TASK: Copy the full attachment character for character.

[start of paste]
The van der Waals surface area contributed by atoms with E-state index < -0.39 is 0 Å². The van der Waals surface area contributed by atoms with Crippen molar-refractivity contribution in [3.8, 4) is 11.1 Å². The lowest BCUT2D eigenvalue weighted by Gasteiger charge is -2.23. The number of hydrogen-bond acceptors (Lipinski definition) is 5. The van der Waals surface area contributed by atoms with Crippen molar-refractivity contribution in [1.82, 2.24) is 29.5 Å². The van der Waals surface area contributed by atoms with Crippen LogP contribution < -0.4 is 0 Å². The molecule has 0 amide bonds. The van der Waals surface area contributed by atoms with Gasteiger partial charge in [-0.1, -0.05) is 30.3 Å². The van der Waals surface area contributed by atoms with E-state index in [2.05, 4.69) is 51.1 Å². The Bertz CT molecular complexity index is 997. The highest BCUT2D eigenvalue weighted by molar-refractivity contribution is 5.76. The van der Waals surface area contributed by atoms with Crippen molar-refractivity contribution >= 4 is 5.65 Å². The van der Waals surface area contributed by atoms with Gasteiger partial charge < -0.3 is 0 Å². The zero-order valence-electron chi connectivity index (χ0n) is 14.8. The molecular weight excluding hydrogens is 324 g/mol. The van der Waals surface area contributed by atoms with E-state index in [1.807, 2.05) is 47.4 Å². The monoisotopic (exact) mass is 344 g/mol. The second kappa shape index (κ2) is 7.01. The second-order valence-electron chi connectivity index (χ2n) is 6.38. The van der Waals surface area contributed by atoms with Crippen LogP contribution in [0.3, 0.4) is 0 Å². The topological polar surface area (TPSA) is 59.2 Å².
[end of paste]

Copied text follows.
The van der Waals surface area contributed by atoms with E-state index < -0.39 is 0 Å². The van der Waals surface area contributed by atoms with Crippen molar-refractivity contribution in [3.8, 4) is 11.1 Å². The lowest BCUT2D eigenvalue weighted by Gasteiger charge is -2.23. The number of hydrogen-bond acceptors (Lipinski definition) is 5. The van der Waals surface area contributed by atoms with Crippen molar-refractivity contribution in [1.82, 2.24) is 29.5 Å². The van der Waals surface area contributed by atoms with Crippen LogP contribution < -0.4 is 0 Å². The molecule has 0 amide bonds. The van der Waals surface area contributed by atoms with Gasteiger partial charge in [-0.1, -0.05) is 30.3 Å². The van der Waals surface area contributed by atoms with E-state index in [2.05, 4.69) is 51.1 Å². The Bertz CT molecular complexity index is 997. The highest BCUT2D eigenvalue weighted by molar-refractivity contribution is 5.76. The van der Waals surface area contributed by atoms with Crippen molar-refractivity contribution >= 4 is 5.65 Å². The van der Waals surface area contributed by atoms with Gasteiger partial charge < -0.3 is 0 Å². The zero-order valence-electron chi connectivity index (χ0n) is 14.8. The molecular weight excluding hydrogens is 324 g/mol. The van der Waals surface area contributed by atoms with E-state index in [1.807, 2.05) is 47.4 Å². The monoisotopic (exact) mass is 344 g/mol. The second kappa shape index (κ2) is 7.01. The second-order valence-electron chi connectivity index (χ2n) is 6.38. The van der Waals surface area contributed by atoms with Crippen LogP contribution in [0.3, 0.4) is 0 Å². The topological polar surface area (TPSA) is 59.2 Å².